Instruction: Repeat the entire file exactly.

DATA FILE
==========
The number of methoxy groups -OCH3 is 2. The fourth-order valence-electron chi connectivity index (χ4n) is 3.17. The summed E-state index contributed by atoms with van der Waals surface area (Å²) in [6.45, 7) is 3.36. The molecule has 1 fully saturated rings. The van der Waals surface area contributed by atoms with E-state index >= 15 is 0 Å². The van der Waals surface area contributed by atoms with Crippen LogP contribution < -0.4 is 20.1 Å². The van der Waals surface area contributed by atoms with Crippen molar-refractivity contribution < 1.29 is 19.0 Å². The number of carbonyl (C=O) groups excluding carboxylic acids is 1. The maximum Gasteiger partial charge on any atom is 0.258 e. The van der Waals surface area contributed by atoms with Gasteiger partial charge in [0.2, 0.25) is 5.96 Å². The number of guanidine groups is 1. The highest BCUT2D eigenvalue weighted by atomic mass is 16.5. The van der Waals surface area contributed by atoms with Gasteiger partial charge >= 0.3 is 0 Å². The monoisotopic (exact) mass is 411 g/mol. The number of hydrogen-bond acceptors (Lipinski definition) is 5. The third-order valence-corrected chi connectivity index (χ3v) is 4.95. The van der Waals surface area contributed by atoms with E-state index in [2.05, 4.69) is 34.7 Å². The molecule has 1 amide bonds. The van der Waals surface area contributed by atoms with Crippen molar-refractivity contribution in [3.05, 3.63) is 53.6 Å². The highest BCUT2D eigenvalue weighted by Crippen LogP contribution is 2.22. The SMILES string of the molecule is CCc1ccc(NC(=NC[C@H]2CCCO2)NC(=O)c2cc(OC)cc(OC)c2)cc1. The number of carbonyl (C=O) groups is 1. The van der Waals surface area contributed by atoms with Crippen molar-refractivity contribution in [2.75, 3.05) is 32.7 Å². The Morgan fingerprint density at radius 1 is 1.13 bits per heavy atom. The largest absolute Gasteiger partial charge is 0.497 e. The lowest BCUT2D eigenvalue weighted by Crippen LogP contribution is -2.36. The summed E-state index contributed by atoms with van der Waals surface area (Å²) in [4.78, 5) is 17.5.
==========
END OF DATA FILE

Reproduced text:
The number of methoxy groups -OCH3 is 2. The fourth-order valence-electron chi connectivity index (χ4n) is 3.17. The summed E-state index contributed by atoms with van der Waals surface area (Å²) in [6.45, 7) is 3.36. The molecule has 1 fully saturated rings. The van der Waals surface area contributed by atoms with E-state index >= 15 is 0 Å². The van der Waals surface area contributed by atoms with Crippen LogP contribution < -0.4 is 20.1 Å². The van der Waals surface area contributed by atoms with Crippen molar-refractivity contribution < 1.29 is 19.0 Å². The number of carbonyl (C=O) groups excluding carboxylic acids is 1. The maximum Gasteiger partial charge on any atom is 0.258 e. The van der Waals surface area contributed by atoms with Gasteiger partial charge in [0.2, 0.25) is 5.96 Å². The number of guanidine groups is 1. The highest BCUT2D eigenvalue weighted by atomic mass is 16.5. The van der Waals surface area contributed by atoms with Gasteiger partial charge >= 0.3 is 0 Å². The monoisotopic (exact) mass is 411 g/mol. The number of hydrogen-bond acceptors (Lipinski definition) is 5. The third-order valence-corrected chi connectivity index (χ3v) is 4.95. The van der Waals surface area contributed by atoms with E-state index in [2.05, 4.69) is 34.7 Å². The molecule has 1 amide bonds. The van der Waals surface area contributed by atoms with Crippen molar-refractivity contribution in [3.05, 3.63) is 53.6 Å². The highest BCUT2D eigenvalue weighted by Crippen LogP contribution is 2.22. The SMILES string of the molecule is CCc1ccc(NC(=NC[C@H]2CCCO2)NC(=O)c2cc(OC)cc(OC)c2)cc1. The number of carbonyl (C=O) groups is 1. The van der Waals surface area contributed by atoms with Crippen molar-refractivity contribution in [2.75, 3.05) is 32.7 Å². The Morgan fingerprint density at radius 1 is 1.13 bits per heavy atom. The largest absolute Gasteiger partial charge is 0.497 e. The lowest BCUT2D eigenvalue weighted by Crippen LogP contribution is -2.36. The summed E-state index contributed by atoms with van der Waals surface area (Å²) in [4.78, 5) is 17.5.